Established in 1898 next to Anniston, Alabama, Fort McClellan was an Army post once used to train half a million troops during World War II. After the war ended with Germany and then Japan, the number of men stationed at the base dwindled rapidly, and the installation was placed on inactive status in 1947. But in 1952, Fort McClellan was officially reactivated with a larger focus on chemical warfare training.
Starting in the 1920s, the base had been home to polychlorinated biphenyls (PCBs), mustard gas, white phosphorus, plutonium, Agent Orange, and multiple other hazardous materials, but once secret decontamination tests began in 1953, Fort McClellan became even more saturated with biological and chemical weapons.
From the ‘40s to the ‘70s, Monsanto, the world’s largest biotech corporation, knowingly dumped millions of pounds of PCBs into Anniston’s landfill and creek. PCBs, man-made organic chemicals, have been shown to cause cancer in animals and humans, a fact which led to their eventual ban in 1979. Some Monsanto employees suspected something was wrong as early as the 1950s, but management did nothing. Even when fish submerged in the creek immediately began spurting blood and shedding skin in 1966, Monsanto continued to dump chemicals.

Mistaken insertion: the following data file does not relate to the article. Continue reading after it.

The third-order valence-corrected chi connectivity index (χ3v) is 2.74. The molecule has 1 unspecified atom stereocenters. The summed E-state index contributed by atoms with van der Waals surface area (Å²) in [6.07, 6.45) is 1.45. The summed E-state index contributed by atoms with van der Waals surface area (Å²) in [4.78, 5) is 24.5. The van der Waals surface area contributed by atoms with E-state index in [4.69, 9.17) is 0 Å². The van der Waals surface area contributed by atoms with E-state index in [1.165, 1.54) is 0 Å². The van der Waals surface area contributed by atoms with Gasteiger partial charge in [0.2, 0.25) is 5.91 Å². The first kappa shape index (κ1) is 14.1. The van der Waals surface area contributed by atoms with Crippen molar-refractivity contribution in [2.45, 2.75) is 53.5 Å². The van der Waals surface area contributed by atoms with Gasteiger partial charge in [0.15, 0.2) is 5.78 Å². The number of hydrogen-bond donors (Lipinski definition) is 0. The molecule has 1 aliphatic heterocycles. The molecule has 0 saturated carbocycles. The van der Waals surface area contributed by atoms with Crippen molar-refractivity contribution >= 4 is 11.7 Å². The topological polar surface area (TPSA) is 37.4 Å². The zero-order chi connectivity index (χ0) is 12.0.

Monsanto continued to deny everything until 2003, when they settled a lawsuit with Anniston residents for $700 million. These residents had watched their town become devastated by the effects of PCBs, a contamination that caused local farmers’ pigs to be carted off to hazardous-waste landfills. For years, the people of Anniston swam in toxic ponds and drank toxic water from their taps, causing the cancer rate of the town to skyrocket.
But this $700 million lawsuit did not include any of the Veterans stationed just three miles away from the Monsanto plant. This exclusion is baffling to many who spent time there, as they were drinking the same water as residents of Anniston and have since been diagnosed with the same autoimmune disorders, cancers, and gastrointestinal problems.
Although none of the following health conditions are presumptive for service-connection for those who were stationed at Fort McClellan, the VA does admit that “some members of the US Army Chemical Corp School, Army Combat Development Command / Chemical / Biological / Radiological Agency, Army Military Police School, and Women’s Army Corps, among others, may have been exposed to one or more of several hazardous materials, likely at low levels, during their service at Fort McClellan.”
These hazardous compounds and their effects are as follows:
The VA has been very slow to act on evidence showing a link between Fort McClellan residency and the health problems issued above, but many suffering Veterans hope change will come soon.
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